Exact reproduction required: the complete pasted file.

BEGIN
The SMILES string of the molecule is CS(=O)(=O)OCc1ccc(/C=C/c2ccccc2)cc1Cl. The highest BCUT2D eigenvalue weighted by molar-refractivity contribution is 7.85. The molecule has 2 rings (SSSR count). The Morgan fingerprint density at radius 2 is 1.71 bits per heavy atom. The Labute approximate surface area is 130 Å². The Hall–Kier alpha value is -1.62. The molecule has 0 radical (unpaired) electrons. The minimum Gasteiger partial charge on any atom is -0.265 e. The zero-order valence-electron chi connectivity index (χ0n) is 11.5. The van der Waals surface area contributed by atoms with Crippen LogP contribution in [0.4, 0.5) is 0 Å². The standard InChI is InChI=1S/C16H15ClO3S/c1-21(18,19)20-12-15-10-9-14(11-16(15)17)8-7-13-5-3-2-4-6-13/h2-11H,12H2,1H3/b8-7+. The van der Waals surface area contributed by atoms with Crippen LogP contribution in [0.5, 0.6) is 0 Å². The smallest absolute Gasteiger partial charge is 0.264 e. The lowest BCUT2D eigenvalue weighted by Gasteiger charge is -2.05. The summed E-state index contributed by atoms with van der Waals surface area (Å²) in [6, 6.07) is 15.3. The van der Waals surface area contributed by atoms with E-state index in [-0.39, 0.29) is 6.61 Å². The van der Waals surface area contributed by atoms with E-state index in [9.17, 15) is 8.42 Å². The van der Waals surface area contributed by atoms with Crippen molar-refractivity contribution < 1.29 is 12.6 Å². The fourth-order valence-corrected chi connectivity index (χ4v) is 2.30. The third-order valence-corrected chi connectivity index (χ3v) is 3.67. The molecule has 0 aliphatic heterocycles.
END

The SMILES string of the molecule is CS(=O)(=O)OCc1ccc(/C=C/c2ccccc2)cc1Cl. The highest BCUT2D eigenvalue weighted by molar-refractivity contribution is 7.85. The molecule has 2 rings (SSSR count). The Morgan fingerprint density at radius 2 is 1.71 bits per heavy atom. The Labute approximate surface area is 130 Å². The Hall–Kier alpha value is -1.62. The molecule has 0 radical (unpaired) electrons. The minimum Gasteiger partial charge on any atom is -0.265 e. The zero-order valence-electron chi connectivity index (χ0n) is 11.5. The van der Waals surface area contributed by atoms with Crippen LogP contribution in [0.4, 0.5) is 0 Å². The standard InChI is InChI=1S/C16H15ClO3S/c1-21(18,19)20-12-15-10-9-14(11-16(15)17)8-7-13-5-3-2-4-6-13/h2-11H,12H2,1H3/b8-7+. The van der Waals surface area contributed by atoms with Crippen LogP contribution in [0.5, 0.6) is 0 Å². The smallest absolute Gasteiger partial charge is 0.264 e. The lowest BCUT2D eigenvalue weighted by Gasteiger charge is -2.05. The summed E-state index contributed by atoms with van der Waals surface area (Å²) in [6, 6.07) is 15.3. The van der Waals surface area contributed by atoms with E-state index in [-0.39, 0.29) is 6.61 Å². The van der Waals surface area contributed by atoms with E-state index in [9.17, 15) is 8.42 Å². The van der Waals surface area contributed by atoms with Crippen molar-refractivity contribution < 1.29 is 12.6 Å². The fourth-order valence-corrected chi connectivity index (χ4v) is 2.30. The third-order valence-corrected chi connectivity index (χ3v) is 3.67. The molecule has 0 aliphatic heterocycles.